There are a number of grid energy storage methods, including flow batteries, which have the potential to be scaled up with increased tank sizes, but that would be expensive due to the cost of metals involved in the process. Enter a research team from Harvard's School of Engineering and Applied Sciences, who have developed an organic mega-flow battery that utilize quinones, similar to those found in rhubarbs. The quinones serve as charge-carriers in chlorophyll during photosynthesis, with minimal degradation during the process, which is ideal for batteries used in large-scale energy storage and distribution. Some day, energy may be stored in "rhubarb batteries." (Abstract on Nature, paywalled article).
The First World Problems Rap (SLYT)
Man, they said we better accentuate the positive... eliminate the negative... latch on to the affirmative....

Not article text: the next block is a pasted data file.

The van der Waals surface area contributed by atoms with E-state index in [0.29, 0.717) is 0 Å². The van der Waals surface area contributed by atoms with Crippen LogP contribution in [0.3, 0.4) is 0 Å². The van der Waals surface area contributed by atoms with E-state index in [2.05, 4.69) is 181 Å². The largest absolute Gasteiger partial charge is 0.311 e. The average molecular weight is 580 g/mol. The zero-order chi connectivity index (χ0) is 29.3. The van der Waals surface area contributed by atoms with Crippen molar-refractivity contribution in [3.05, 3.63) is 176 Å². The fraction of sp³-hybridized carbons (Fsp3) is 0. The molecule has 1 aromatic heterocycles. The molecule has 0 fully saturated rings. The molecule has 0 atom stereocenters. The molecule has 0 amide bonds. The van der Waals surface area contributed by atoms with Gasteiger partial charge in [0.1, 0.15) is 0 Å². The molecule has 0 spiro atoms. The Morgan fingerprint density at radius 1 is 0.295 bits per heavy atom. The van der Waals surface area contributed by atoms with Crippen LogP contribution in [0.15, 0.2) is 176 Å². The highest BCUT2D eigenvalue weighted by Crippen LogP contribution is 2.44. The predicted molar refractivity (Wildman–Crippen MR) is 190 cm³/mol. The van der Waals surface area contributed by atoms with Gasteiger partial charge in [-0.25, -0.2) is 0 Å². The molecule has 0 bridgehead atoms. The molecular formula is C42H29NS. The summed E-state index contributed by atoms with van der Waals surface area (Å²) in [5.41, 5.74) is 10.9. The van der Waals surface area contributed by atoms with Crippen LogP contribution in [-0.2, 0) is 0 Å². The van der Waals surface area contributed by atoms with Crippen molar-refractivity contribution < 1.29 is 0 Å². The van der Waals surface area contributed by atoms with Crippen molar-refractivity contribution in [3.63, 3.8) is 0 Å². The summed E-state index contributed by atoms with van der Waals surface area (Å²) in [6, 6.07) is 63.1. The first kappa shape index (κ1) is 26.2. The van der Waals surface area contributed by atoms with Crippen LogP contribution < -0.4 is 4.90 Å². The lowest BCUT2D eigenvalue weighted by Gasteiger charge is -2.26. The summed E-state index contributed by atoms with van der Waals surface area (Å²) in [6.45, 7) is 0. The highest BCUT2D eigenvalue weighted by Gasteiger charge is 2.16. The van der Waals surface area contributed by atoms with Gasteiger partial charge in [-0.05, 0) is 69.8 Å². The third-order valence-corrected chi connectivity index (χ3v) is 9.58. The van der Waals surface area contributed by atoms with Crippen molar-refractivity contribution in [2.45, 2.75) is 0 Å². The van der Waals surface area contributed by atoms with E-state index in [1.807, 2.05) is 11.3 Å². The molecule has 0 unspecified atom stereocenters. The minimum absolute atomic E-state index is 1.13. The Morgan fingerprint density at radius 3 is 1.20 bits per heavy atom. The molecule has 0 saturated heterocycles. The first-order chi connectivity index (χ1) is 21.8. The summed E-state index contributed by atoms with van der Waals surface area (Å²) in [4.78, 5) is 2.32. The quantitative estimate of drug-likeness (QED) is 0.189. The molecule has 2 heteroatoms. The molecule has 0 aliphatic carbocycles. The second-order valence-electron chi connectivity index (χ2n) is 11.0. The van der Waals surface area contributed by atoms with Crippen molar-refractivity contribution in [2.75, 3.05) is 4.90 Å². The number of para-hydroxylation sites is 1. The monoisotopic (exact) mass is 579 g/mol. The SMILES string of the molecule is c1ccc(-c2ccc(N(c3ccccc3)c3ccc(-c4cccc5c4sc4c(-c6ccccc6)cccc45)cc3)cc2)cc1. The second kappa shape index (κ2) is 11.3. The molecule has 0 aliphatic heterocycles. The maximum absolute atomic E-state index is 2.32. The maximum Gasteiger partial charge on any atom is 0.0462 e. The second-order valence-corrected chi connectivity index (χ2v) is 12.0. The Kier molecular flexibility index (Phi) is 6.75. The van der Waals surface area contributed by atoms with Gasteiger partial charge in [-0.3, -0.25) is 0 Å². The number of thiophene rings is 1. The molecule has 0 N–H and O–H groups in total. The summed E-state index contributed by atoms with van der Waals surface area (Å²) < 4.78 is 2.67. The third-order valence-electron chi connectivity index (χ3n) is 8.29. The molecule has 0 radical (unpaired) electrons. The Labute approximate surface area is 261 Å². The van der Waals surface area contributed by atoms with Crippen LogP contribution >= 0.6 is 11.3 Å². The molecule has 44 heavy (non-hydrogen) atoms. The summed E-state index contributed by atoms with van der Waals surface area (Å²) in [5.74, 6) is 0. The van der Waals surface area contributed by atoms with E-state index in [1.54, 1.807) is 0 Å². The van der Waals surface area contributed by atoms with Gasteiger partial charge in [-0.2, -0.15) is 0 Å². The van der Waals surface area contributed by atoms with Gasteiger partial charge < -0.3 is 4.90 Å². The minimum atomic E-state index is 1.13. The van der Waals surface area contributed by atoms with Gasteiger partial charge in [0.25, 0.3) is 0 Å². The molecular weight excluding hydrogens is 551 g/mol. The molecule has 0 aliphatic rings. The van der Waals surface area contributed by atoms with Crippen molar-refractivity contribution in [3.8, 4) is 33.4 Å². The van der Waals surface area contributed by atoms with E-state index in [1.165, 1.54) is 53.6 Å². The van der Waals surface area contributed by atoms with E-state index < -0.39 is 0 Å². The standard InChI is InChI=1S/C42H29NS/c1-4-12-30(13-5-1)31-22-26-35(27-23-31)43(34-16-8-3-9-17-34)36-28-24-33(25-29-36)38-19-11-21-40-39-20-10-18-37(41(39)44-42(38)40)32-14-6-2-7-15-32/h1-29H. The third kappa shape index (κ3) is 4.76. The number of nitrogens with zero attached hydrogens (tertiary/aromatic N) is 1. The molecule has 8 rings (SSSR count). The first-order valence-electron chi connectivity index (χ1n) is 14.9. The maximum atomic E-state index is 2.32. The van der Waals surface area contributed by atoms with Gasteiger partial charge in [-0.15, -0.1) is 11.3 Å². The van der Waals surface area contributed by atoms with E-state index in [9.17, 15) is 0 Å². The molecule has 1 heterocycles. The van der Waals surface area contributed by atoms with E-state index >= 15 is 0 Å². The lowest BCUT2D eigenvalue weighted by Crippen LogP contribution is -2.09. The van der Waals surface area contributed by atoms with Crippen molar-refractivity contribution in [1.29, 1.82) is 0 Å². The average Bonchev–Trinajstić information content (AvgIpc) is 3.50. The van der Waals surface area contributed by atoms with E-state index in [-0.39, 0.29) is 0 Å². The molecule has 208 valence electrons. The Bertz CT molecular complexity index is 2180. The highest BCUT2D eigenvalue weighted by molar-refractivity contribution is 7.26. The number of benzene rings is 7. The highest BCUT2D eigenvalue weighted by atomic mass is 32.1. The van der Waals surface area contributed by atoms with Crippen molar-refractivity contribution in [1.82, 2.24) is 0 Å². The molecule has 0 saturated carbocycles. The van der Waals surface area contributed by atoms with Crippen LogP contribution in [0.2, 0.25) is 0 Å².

Microsoft introduces "an amazingly obvious tweak to battery tech that should save us some headaches, as well as several trillion hours of head-scratching and peering into dark holes." The innovation, called "Instaload" is a simple, low-tech battery contact design that allows cylindrical batteries (disposable and rechargeable) to be inserted in either direction, so users don't have to worry about which end is positive or negative. How? It puts a set of positive and negative contacts at both ends of a battery compartment. (From Microsoft: Press Release / Overview / Technology Brochure (pdf)) [more inside]
I'm not sure what the exact definition of geek is, but I think "enjoys recharging batteries" has to be very high on that list.